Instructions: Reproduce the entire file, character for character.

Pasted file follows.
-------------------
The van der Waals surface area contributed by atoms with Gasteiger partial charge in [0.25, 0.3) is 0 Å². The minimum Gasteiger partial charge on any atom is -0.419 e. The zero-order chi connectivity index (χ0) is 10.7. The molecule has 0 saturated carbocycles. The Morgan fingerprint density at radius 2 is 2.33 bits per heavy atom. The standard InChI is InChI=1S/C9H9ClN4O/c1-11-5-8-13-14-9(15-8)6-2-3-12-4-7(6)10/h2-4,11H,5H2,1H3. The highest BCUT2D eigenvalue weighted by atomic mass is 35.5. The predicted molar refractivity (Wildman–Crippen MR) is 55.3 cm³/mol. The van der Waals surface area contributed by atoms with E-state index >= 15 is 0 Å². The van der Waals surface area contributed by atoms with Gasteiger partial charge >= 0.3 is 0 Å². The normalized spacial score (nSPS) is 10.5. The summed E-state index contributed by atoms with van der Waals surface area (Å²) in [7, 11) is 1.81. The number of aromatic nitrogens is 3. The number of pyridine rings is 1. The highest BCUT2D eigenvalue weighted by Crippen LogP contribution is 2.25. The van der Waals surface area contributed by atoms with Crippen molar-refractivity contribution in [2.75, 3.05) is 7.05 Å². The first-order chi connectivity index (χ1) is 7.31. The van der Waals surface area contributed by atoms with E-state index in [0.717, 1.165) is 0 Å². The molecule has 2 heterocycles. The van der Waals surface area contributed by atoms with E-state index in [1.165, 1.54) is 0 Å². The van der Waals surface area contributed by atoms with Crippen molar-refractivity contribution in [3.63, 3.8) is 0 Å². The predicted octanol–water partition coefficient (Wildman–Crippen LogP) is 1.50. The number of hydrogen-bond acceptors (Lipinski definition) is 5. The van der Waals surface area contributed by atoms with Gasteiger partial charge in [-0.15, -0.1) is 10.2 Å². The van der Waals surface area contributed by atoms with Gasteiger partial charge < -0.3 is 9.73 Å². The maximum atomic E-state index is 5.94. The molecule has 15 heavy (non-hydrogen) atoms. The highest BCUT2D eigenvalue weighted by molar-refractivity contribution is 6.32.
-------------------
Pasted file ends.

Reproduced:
The van der Waals surface area contributed by atoms with Gasteiger partial charge in [0.25, 0.3) is 0 Å². The minimum Gasteiger partial charge on any atom is -0.419 e. The zero-order chi connectivity index (χ0) is 10.7. The molecule has 0 saturated carbocycles. The Morgan fingerprint density at radius 2 is 2.33 bits per heavy atom. The standard InChI is InChI=1S/C9H9ClN4O/c1-11-5-8-13-14-9(15-8)6-2-3-12-4-7(6)10/h2-4,11H,5H2,1H3. The highest BCUT2D eigenvalue weighted by atomic mass is 35.5. The predicted molar refractivity (Wildman–Crippen MR) is 55.3 cm³/mol. The van der Waals surface area contributed by atoms with E-state index >= 15 is 0 Å². The van der Waals surface area contributed by atoms with Gasteiger partial charge >= 0.3 is 0 Å². The normalized spacial score (nSPS) is 10.5. The summed E-state index contributed by atoms with van der Waals surface area (Å²) in [7, 11) is 1.81. The number of aromatic nitrogens is 3. The number of pyridine rings is 1. The highest BCUT2D eigenvalue weighted by Crippen LogP contribution is 2.25. The van der Waals surface area contributed by atoms with Crippen molar-refractivity contribution in [2.75, 3.05) is 7.05 Å². The first-order chi connectivity index (χ1) is 7.31. The van der Waals surface area contributed by atoms with E-state index in [0.717, 1.165) is 0 Å². The molecule has 2 heterocycles. The van der Waals surface area contributed by atoms with E-state index in [1.165, 1.54) is 0 Å². The van der Waals surface area contributed by atoms with Crippen molar-refractivity contribution in [3.63, 3.8) is 0 Å². The predicted octanol–water partition coefficient (Wildman–Crippen LogP) is 1.50. The number of hydrogen-bond acceptors (Lipinski definition) is 5. The van der Waals surface area contributed by atoms with Gasteiger partial charge in [-0.15, -0.1) is 10.2 Å². The van der Waals surface area contributed by atoms with Gasteiger partial charge < -0.3 is 9.73 Å². The maximum atomic E-state index is 5.94. The molecule has 15 heavy (non-hydrogen) atoms. The highest BCUT2D eigenvalue weighted by molar-refractivity contribution is 6.32.